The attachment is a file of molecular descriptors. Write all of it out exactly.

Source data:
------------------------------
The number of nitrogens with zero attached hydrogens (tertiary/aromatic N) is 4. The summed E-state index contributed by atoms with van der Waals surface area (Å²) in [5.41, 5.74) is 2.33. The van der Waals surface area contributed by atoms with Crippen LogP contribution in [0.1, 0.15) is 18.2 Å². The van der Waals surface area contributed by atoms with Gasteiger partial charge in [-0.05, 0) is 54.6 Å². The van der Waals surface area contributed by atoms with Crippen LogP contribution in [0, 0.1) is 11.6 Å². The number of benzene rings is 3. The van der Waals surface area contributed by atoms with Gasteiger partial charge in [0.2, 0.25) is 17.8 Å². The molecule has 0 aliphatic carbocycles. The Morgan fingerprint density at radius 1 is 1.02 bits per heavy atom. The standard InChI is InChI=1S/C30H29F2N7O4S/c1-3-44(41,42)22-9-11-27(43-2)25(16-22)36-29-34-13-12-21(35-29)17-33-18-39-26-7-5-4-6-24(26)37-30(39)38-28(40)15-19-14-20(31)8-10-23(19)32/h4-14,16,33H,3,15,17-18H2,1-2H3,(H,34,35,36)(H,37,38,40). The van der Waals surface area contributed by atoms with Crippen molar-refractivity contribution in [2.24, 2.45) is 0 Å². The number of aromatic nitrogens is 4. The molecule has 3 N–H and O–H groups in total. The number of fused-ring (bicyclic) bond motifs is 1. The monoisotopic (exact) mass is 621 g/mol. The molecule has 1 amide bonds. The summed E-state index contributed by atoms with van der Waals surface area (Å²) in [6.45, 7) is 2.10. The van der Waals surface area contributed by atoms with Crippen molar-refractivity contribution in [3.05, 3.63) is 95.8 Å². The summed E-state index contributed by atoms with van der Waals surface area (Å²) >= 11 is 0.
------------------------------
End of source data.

The number of nitrogens with zero attached hydrogens (tertiary/aromatic N) is 4. The summed E-state index contributed by atoms with van der Waals surface area (Å²) in [5.41, 5.74) is 2.33. The van der Waals surface area contributed by atoms with Crippen LogP contribution in [0.1, 0.15) is 18.2 Å². The van der Waals surface area contributed by atoms with Gasteiger partial charge in [-0.05, 0) is 54.6 Å². The van der Waals surface area contributed by atoms with Crippen LogP contribution in [0, 0.1) is 11.6 Å². The number of benzene rings is 3. The van der Waals surface area contributed by atoms with Gasteiger partial charge in [0.2, 0.25) is 17.8 Å². The molecule has 0 aliphatic carbocycles. The Morgan fingerprint density at radius 1 is 1.02 bits per heavy atom. The standard InChI is InChI=1S/C30H29F2N7O4S/c1-3-44(41,42)22-9-11-27(43-2)25(16-22)36-29-34-13-12-21(35-29)17-33-18-39-26-7-5-4-6-24(26)37-30(39)38-28(40)15-19-14-20(31)8-10-23(19)32/h4-14,16,33H,3,15,17-18H2,1-2H3,(H,34,35,36)(H,37,38,40). The van der Waals surface area contributed by atoms with Crippen molar-refractivity contribution in [2.24, 2.45) is 0 Å². The number of aromatic nitrogens is 4. The molecule has 3 N–H and O–H groups in total. The number of fused-ring (bicyclic) bond motifs is 1. The monoisotopic (exact) mass is 621 g/mol. The molecule has 1 amide bonds. The summed E-state index contributed by atoms with van der Waals surface area (Å²) in [6.45, 7) is 2.10. The van der Waals surface area contributed by atoms with Crippen molar-refractivity contribution in [3.05, 3.63) is 95.8 Å². The summed E-state index contributed by atoms with van der Waals surface area (Å²) >= 11 is 0.